In contrast to multiple sclerosis trials, where annualised relapse rate (ARR) can be used as a primary endpoint, the substantial relapse-related disability in NMO means that it is not always ethical to continue patients on a stable treatment regime they have already relapsed on. Thus, ARR may not be an acceptable primary endpoint for NMO treatment trials and time to next attack may provide a better primary endpoint. This endpoint would leave clinicians free to alter treatment regimens following treatment failure, without compromising trial data.
We have calculated ‘time to relapse’ on current conventional therapies; these data will be useful for performing power calculations when planning clinical trials in NMO. Our analysis is encouraging because it suggests that studies allowing recruitment of ‘all patients starting treatment’ (not only newly diagnosed patients) and even ‘all patients already on treatment’ (not only those with a recent relapse) are feasible options. Although we previously found5 that patient factors such as age, gender and ethnicity influenced outcome, they had no effect on time to first relapse; however, as the ethnic groups assessed were limited these factors should be adjusted for when planning multinational studies.
Contributors Conception and design of study: Drs Palace and Kitley; Data collection: Drs Kitley, Leite and Elsone; Data analysis: Drs Kitley and Palace; Drafting of manuscript: Drs Kitley and Palace; Critical appraisal and revision of manuscript: all authors.
Competing interests JK is supported by the NHS National Specialised Commissioning Group for Neuromyelitis Optica and has received travel grants from Biogen Idec, Novartis and Teva and speaker honoraria from Novartis. MIL is involved in AQP4 and MOG antibody testing, is supported by the NHS National Specialised Commissioning Group for Neuromyelitis Optica and by the NIHR Oxford Biomedical Research Centre and has received speaking honoraria from Biogen Idec and travel grants from Novartis. LE is supported by the NHS National Specialised Commissioning Group for Neuromyelitis Optica and has received travel grants from Novartis and Teva. AJ is supported by the NHS National Specialised Commissioning Group for Neuromyelitis Optica. JP has received unrestricted grants and support for scientific meetings and scientific advisory honorariums from Merk Serono, TEVA, Biogen, Bayer Schering and Novartis, has held MS society grants, is a clinical lead for the UK DOH RSS and is supported by the NHS National Specialised Commissioning Group for Neuromyelitis Optica.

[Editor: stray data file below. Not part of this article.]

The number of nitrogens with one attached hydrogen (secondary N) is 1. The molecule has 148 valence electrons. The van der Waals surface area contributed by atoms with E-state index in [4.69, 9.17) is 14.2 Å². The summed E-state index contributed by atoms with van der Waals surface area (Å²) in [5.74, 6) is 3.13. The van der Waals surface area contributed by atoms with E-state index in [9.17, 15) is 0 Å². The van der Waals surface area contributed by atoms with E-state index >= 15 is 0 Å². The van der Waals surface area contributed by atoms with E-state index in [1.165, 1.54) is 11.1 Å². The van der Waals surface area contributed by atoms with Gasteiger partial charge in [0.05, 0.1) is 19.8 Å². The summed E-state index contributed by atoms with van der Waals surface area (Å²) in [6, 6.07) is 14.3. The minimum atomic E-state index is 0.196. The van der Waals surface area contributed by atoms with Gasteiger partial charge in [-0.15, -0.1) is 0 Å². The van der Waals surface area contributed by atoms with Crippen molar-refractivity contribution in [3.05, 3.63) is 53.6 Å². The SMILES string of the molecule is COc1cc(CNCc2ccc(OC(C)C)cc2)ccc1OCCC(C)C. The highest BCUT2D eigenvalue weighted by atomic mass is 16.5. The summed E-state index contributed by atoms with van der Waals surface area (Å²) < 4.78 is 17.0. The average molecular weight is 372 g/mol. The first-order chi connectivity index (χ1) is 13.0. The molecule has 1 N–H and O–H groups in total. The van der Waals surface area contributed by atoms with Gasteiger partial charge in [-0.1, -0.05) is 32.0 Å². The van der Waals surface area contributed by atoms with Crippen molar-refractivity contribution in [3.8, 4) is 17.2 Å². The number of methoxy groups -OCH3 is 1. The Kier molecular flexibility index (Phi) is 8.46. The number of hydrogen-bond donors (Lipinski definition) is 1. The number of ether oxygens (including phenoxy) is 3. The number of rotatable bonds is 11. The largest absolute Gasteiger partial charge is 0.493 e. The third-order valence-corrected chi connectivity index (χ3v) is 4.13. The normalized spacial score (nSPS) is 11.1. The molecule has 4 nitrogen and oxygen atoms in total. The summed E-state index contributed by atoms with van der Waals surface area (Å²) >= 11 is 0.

Ethics approval Oxfordshire REC.
Provenance and peer review Not commissioned; externally peer reviewed.